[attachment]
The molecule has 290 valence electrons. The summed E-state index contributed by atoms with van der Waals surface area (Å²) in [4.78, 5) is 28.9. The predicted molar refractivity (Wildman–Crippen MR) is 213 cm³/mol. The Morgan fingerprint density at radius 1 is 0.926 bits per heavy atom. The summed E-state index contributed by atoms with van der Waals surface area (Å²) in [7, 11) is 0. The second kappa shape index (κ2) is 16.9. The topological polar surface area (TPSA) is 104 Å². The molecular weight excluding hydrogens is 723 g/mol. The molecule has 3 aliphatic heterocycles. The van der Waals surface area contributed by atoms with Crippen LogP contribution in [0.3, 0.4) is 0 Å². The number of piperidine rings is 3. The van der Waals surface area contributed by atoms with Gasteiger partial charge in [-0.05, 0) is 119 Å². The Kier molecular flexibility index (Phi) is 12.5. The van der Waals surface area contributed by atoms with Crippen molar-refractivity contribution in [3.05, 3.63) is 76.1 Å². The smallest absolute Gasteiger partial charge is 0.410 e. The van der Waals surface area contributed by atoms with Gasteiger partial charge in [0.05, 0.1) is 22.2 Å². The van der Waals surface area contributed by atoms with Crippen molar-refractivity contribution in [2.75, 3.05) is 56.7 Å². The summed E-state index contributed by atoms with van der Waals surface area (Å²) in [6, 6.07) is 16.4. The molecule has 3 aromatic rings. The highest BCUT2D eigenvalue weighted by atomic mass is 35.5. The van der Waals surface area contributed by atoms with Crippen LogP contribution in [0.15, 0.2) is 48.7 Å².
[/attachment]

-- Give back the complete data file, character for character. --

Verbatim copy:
The molecule has 290 valence electrons. The summed E-state index contributed by atoms with van der Waals surface area (Å²) in [4.78, 5) is 28.9. The predicted molar refractivity (Wildman–Crippen MR) is 213 cm³/mol. The Morgan fingerprint density at radius 1 is 0.926 bits per heavy atom. The summed E-state index contributed by atoms with van der Waals surface area (Å²) in [7, 11) is 0. The second kappa shape index (κ2) is 16.9. The topological polar surface area (TPSA) is 104 Å². The molecular weight excluding hydrogens is 723 g/mol. The molecule has 3 aliphatic heterocycles. The van der Waals surface area contributed by atoms with Crippen LogP contribution in [0.3, 0.4) is 0 Å². The number of piperidine rings is 3. The van der Waals surface area contributed by atoms with Gasteiger partial charge in [-0.05, 0) is 119 Å². The Kier molecular flexibility index (Phi) is 12.5. The van der Waals surface area contributed by atoms with Crippen molar-refractivity contribution in [3.05, 3.63) is 76.1 Å². The smallest absolute Gasteiger partial charge is 0.410 e. The van der Waals surface area contributed by atoms with Gasteiger partial charge in [0.05, 0.1) is 22.2 Å². The van der Waals surface area contributed by atoms with Crippen molar-refractivity contribution in [2.75, 3.05) is 56.7 Å². The summed E-state index contributed by atoms with van der Waals surface area (Å²) in [6, 6.07) is 16.4. The molecule has 3 aromatic rings. The highest BCUT2D eigenvalue weighted by atomic mass is 35.5. The van der Waals surface area contributed by atoms with Crippen LogP contribution in [0.15, 0.2) is 48.7 Å².